The 25th Annual Putnam County Spelling Bee
There’s quite a buzz about Spelling Bee. This small scale musical won awards in New York, the Melbourne production garnered four Helpmann Awards last year and now the Sydney Theatre Company season has been extended. But the show left me cold.
William Finn’s musical is about a handful of nervous kids groomed like thoroughbreds to win at that American tradition of a county spelling competition. Jewish and gay, Finn often punctuates his musicals with characters on the margins. And most of these kids are struggling to live up to this particular competitive, well-spelt American Dream.
With numbing predictability, each tells and sings their inner story as they step up to the stage of the school gymnasium and spell obscure words. One girl is over-pressured to success by her two gay fathers – who dance on and fuss around her. Another girl dreams of liberation through failure. A boy sings how My Unfortunate Erection has tripped up his chances of winning.
Musically though the songs are pedestrian and our empathy limited by all these characters being mere 12-year-olds, and many cutesy kid-acting caricatures at that.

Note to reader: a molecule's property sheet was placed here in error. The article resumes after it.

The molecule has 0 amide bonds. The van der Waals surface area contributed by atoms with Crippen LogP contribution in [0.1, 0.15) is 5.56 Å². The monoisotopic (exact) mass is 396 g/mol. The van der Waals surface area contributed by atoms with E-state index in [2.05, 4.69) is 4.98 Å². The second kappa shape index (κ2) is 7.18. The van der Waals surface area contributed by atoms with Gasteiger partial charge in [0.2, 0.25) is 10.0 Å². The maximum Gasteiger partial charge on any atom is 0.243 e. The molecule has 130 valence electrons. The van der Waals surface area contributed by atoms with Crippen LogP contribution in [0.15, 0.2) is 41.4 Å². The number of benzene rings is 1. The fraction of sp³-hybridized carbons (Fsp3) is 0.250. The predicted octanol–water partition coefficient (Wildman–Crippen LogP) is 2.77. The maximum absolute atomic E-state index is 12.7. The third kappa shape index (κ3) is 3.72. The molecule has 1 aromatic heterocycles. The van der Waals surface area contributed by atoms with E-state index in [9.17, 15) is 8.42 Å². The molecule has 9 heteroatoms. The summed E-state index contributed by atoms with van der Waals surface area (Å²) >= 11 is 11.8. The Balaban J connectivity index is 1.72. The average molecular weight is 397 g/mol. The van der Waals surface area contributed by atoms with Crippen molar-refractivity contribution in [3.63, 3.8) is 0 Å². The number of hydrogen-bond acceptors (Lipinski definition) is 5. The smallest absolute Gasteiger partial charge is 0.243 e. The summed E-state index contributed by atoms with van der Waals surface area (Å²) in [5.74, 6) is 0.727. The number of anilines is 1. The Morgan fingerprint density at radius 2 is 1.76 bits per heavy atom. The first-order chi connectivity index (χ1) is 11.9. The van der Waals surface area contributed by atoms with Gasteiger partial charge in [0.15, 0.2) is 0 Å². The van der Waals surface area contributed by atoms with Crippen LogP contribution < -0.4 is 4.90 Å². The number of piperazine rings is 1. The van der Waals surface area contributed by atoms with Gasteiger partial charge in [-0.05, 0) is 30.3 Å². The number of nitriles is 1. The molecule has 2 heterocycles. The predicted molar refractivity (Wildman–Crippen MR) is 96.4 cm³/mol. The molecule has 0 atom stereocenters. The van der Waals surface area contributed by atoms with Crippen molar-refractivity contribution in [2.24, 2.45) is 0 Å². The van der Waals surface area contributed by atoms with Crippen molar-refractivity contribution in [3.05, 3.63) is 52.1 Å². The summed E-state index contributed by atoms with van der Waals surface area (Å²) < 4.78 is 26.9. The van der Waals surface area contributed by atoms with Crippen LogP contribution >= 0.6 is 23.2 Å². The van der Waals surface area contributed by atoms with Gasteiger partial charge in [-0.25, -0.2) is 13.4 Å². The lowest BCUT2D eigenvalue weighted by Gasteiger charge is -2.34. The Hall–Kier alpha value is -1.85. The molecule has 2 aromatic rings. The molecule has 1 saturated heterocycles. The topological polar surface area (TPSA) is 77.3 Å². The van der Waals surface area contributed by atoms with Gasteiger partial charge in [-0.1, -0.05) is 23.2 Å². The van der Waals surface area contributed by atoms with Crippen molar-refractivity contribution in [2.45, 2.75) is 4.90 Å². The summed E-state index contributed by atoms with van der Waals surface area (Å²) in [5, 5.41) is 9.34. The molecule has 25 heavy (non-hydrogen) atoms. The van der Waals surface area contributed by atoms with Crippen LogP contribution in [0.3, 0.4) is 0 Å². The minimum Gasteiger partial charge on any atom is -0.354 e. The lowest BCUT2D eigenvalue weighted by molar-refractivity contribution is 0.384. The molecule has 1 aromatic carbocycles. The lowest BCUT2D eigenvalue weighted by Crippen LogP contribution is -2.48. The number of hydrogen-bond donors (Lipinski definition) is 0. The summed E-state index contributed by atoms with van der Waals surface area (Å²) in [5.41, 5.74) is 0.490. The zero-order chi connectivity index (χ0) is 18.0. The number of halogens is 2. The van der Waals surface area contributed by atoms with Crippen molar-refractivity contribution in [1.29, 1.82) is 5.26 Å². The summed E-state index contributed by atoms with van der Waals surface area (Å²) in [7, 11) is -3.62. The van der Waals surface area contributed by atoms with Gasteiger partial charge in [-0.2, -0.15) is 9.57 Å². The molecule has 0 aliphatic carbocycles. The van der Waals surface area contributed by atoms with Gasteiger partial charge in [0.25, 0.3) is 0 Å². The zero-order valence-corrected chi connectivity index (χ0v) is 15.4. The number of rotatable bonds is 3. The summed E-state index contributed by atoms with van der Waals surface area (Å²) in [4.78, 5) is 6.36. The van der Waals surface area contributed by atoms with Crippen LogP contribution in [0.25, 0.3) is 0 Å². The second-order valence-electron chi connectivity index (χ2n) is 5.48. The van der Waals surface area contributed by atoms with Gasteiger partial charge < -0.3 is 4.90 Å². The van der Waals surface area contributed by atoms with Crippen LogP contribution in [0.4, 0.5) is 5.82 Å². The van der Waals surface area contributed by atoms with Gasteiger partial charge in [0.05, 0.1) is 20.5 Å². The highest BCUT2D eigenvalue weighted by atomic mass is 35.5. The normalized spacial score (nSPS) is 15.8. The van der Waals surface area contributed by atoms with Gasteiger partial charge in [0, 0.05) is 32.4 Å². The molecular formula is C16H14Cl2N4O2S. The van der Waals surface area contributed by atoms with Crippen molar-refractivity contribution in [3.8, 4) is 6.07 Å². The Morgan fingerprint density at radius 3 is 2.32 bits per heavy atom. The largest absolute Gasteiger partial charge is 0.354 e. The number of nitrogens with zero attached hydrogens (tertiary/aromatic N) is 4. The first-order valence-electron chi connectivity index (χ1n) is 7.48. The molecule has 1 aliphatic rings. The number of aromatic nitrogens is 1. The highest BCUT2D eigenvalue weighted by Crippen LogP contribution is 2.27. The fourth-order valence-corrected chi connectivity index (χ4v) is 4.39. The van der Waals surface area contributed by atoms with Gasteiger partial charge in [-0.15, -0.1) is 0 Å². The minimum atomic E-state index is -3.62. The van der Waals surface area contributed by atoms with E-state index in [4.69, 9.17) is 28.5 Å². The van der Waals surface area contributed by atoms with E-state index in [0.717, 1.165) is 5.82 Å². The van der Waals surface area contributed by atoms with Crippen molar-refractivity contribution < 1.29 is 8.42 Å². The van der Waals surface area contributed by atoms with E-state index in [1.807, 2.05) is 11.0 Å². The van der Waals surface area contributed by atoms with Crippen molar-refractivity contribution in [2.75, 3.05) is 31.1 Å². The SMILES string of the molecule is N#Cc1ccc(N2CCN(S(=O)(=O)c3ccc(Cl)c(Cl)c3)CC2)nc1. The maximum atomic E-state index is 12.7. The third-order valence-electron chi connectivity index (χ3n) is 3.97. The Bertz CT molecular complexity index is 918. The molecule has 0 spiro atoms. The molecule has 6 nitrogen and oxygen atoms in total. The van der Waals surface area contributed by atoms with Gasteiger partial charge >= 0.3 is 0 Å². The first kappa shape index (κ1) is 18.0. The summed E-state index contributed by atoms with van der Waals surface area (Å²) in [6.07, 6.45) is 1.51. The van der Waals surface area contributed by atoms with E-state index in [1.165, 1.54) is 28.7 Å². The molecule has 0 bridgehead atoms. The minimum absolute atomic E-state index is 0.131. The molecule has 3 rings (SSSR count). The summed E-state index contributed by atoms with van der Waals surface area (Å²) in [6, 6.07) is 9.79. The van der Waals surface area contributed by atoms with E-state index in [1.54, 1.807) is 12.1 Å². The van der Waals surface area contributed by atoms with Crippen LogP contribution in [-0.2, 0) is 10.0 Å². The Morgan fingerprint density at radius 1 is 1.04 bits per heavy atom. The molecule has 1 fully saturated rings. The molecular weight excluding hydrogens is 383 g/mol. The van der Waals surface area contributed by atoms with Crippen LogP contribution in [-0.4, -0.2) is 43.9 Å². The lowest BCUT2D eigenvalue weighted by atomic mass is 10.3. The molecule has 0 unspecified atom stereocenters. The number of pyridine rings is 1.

Spelling Bee is partly redeemed by a well known and strong cast. In inspired casting Magda Szubanski plays the nerdy and bespectacled fat boy and, with his unfortunate mucus problem, somehow makes him both hideous and sympathetic. In short baggy pants Szubanski is very funny. Her character even manages to win the friendship of Lisa McCune’s Olive. Not for the first time, McCune plays an awkward girl, lonely but plucky, and she’s good.
Also fine is Tyler Coppin as the precise principal calling each word to be spelt and struggling with a dark secret. Adding welcome musical excellence and class is Marina Prior as the sassy compere, a former spelling champion, now a real estate agent with well-seasoned sexual charms.
Yet all these talents can’t make up for a lame script short on wit and surprise. The lively direction and choreography from Simon Phillips and Ross Coleman can’t disguise the predictable story telling and musical banality of Spelling Bee. Even this cast couldn’t stir this critic into caring about any of them.
The well-publicised addition of having some audience members onstage with the kids, and taking their turn to spell impossible words, was a welcome novelty.
Spelling Bee is at the Sydney Theatre until July 28.